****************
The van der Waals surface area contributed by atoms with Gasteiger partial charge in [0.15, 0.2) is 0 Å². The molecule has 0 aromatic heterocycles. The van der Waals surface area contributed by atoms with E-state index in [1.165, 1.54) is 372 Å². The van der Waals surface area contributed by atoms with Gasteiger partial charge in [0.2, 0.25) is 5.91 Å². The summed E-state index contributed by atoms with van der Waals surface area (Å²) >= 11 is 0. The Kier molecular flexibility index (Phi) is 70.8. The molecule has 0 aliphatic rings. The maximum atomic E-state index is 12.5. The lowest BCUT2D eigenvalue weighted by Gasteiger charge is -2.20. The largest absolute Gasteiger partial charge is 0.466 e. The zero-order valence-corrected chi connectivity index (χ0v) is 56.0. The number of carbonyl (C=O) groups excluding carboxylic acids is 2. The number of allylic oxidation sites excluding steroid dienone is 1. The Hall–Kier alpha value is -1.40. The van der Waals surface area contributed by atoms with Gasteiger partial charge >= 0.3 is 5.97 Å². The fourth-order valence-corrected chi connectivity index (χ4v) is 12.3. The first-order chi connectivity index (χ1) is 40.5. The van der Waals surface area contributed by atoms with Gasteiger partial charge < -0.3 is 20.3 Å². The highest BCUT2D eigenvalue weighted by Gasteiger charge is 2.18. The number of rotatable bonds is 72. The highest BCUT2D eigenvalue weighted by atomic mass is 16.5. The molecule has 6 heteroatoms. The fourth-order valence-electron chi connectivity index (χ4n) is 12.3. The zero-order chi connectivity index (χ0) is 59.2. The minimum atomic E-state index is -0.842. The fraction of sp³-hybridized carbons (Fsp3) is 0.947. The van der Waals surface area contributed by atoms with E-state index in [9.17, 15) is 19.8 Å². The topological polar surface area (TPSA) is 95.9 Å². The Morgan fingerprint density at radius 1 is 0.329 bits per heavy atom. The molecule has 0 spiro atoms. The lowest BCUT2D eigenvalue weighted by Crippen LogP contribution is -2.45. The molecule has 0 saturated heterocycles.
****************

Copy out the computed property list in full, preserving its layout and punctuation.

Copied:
The van der Waals surface area contributed by atoms with Gasteiger partial charge in [0.15, 0.2) is 0 Å². The molecule has 0 aromatic heterocycles. The van der Waals surface area contributed by atoms with E-state index in [1.165, 1.54) is 372 Å². The van der Waals surface area contributed by atoms with Gasteiger partial charge in [0.2, 0.25) is 5.91 Å². The summed E-state index contributed by atoms with van der Waals surface area (Å²) >= 11 is 0. The Kier molecular flexibility index (Phi) is 70.8. The molecule has 0 aliphatic rings. The maximum atomic E-state index is 12.5. The lowest BCUT2D eigenvalue weighted by Gasteiger charge is -2.20. The largest absolute Gasteiger partial charge is 0.466 e. The zero-order valence-corrected chi connectivity index (χ0v) is 56.0. The number of carbonyl (C=O) groups excluding carboxylic acids is 2. The number of allylic oxidation sites excluding steroid dienone is 1. The Hall–Kier alpha value is -1.40. The van der Waals surface area contributed by atoms with Gasteiger partial charge >= 0.3 is 5.97 Å². The fourth-order valence-corrected chi connectivity index (χ4v) is 12.3. The first-order chi connectivity index (χ1) is 40.5. The van der Waals surface area contributed by atoms with Gasteiger partial charge < -0.3 is 20.3 Å². The highest BCUT2D eigenvalue weighted by Gasteiger charge is 2.18. The number of rotatable bonds is 72. The highest BCUT2D eigenvalue weighted by atomic mass is 16.5. The molecule has 6 heteroatoms. The fourth-order valence-electron chi connectivity index (χ4n) is 12.3. The zero-order chi connectivity index (χ0) is 59.2. The minimum atomic E-state index is -0.842. The fraction of sp³-hybridized carbons (Fsp3) is 0.947. The van der Waals surface area contributed by atoms with E-state index in [9.17, 15) is 19.8 Å². The topological polar surface area (TPSA) is 95.9 Å². The Morgan fingerprint density at radius 1 is 0.329 bits per heavy atom. The molecule has 0 spiro atoms. The lowest BCUT2D eigenvalue weighted by Crippen LogP contribution is -2.45. The molecule has 0 saturated heterocycles.